A hallmark of a great movie concept is a premise that’s outlandish, but is also just realistic enough to be believable. The Joneses has one of the freshest, most unique story concepts in a movie the likes of which have not been seen in a long time. Audiences will instantly recognize the cleverness, giving rise to certain expectations. Unfortunately, the film won’t quite deliver, instead hobbling itself with unmotivated actions and underdeveloped subplots. The Joneses proves that a great concept can’t carry a film alone.

As potential consumers we are all constantly under siege by marketing campaigns vying for our money. Corporations around the world are constantly and incessantly selling to us wherever we go and wherever we look. As a result, consumers are developing advertising blindness as they fast forward through commercials on their DVRs and train their eyes to read center content only on Web sites. As consumers become less sensitive to advertising, advertisers have to become more aggressive. Enter the Jones family made up of father Steve (David Duchovny), mother Kate (Demi Moore), daughter Jenn (Amber Heard) and son Mick (Ben Hollingsworth). They’re seemingly the perfect family unit with amazing tastes and charming personalities. They’re also part of a stealth marketing company that infiltrates communities and convinces the locals to buy specific products by selling lifestyles rather than things. The Joneses quickly become the talk of the town and neighbors do whatever they can to keep up with them – even if it means spending themselves into oblivion.

The Joneses has an incredibly engaging premise with plenty of fertile ground for dark comedy, but unfortunately it just doesn’t come together as well as it should. There are three major facets to the film that drive the story. First, there’s Steve who is new to the family and isn’t quite single-mindedly driven to get sales. As such, he can’t help but feel attracted to Kate as they do the things that happy married couples do. Unfortunately, there’s no real reason for Kate to like him back, but, sure enough, feelings blossom between the two seemingly because the script dictated it. Second, there are the neighbors Larry (Gary Cole) and Summer (Glenne Headly). They’re quickly attracted to the Jones’ lifestyle and find themselves mimicking them. The neighbors should have been the main source for comedy in this film as they attempt to one-up the Joneses not knowing that the fake family has an unlimited bankroll. Unfortunately, the featured neighbors don’t actually do much in the film and by the time the audience is aware of their financial trouble the movie is almost over. Finally, there’s the stealth company itself. If there’s a villain in The Joneses it really should be the soulless corporation whose only concern is the bottom line. Though the writing tried to play up the ugly side with verbiage like “killer instinct” given as advice, the movie doesn’t stay on message and gives the company more humanity than it should have. Perhaps these choices were made to avoid cliché, which is understandable, but sometimes a little cliché can go a long way when it comes to entertainment.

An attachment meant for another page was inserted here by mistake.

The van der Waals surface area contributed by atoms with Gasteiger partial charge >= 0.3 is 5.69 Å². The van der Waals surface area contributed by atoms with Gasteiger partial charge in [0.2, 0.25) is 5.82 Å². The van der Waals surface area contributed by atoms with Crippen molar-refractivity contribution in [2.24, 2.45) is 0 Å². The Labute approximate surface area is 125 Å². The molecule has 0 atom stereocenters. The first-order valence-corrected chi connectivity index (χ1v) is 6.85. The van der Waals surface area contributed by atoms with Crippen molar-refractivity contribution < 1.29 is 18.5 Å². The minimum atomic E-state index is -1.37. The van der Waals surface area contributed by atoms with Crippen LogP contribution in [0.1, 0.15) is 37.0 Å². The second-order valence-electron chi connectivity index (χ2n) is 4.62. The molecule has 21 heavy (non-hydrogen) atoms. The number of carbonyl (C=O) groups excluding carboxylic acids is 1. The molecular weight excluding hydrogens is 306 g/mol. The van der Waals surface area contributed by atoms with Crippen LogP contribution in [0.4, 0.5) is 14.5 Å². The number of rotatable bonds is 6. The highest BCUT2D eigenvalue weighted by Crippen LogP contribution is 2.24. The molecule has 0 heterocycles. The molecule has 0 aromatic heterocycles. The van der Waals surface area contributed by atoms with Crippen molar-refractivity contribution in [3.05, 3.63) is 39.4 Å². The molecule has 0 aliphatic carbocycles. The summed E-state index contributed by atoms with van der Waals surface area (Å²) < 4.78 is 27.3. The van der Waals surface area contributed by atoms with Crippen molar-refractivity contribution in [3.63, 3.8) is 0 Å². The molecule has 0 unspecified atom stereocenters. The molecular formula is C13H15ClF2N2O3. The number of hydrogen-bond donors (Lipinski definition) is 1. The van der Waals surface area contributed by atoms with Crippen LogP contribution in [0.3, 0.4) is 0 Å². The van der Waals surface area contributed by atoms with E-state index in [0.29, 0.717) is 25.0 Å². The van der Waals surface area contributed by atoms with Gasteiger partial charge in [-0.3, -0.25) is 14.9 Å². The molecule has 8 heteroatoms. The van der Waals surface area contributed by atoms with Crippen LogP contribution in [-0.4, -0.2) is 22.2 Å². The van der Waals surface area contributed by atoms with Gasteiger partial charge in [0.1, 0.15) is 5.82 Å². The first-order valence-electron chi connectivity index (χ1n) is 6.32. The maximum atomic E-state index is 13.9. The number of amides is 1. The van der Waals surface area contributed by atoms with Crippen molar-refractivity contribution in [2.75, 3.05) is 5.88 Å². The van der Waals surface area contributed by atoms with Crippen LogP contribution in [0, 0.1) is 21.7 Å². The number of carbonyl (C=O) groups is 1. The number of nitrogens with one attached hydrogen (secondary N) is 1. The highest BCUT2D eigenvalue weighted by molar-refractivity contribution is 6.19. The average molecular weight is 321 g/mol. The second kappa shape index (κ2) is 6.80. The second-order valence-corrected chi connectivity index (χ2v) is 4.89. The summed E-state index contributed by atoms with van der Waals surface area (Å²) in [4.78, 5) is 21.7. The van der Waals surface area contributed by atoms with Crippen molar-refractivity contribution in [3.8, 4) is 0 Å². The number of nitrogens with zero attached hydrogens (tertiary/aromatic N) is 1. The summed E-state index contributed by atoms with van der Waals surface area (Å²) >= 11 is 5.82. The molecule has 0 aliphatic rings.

Overall, the rest of the film is executed well and delivers everything audiences expect. There’s something awe inspiring and chilling at watching the company’s moving crews set up the Jones’ home with military precision and then robotically move them out when it’s time to go. Also, audiences will be hard pressed not to see a bit of themselves in the rampant consumerism as the extras in the film start wearing the Jones’ clothes and drive their cars. Viewers will also be surprisingly moved as the Joneses actually start functioning as a real family.

Sadly, there are still a few pitfalls the film doesn’t escape. The acting is only serviceable across the board and some of the characters and subplots are extraneous, like the flamboyant hairdresser or Summer’s cosmetics gig. Also, the actions of a gay character are suspect and appear to be written by a straight person. Finally, a few scenes could have used another take as actors step on each other’s lines and jokes are delivered with poor timing. One awkward scene features a character trying to get into the passenger side of a car only to find the door locked and has to wait for the driver to unlock it, which takes entirely too long.

Ultimately, The Joneses is a wasted opportunity. It has a great concept and a strong cast, but the film just doesn’t do enough with either. There are a few laughs to be had and a few moments that will give pause for thought, but they all pale in comparison to what the film could have been.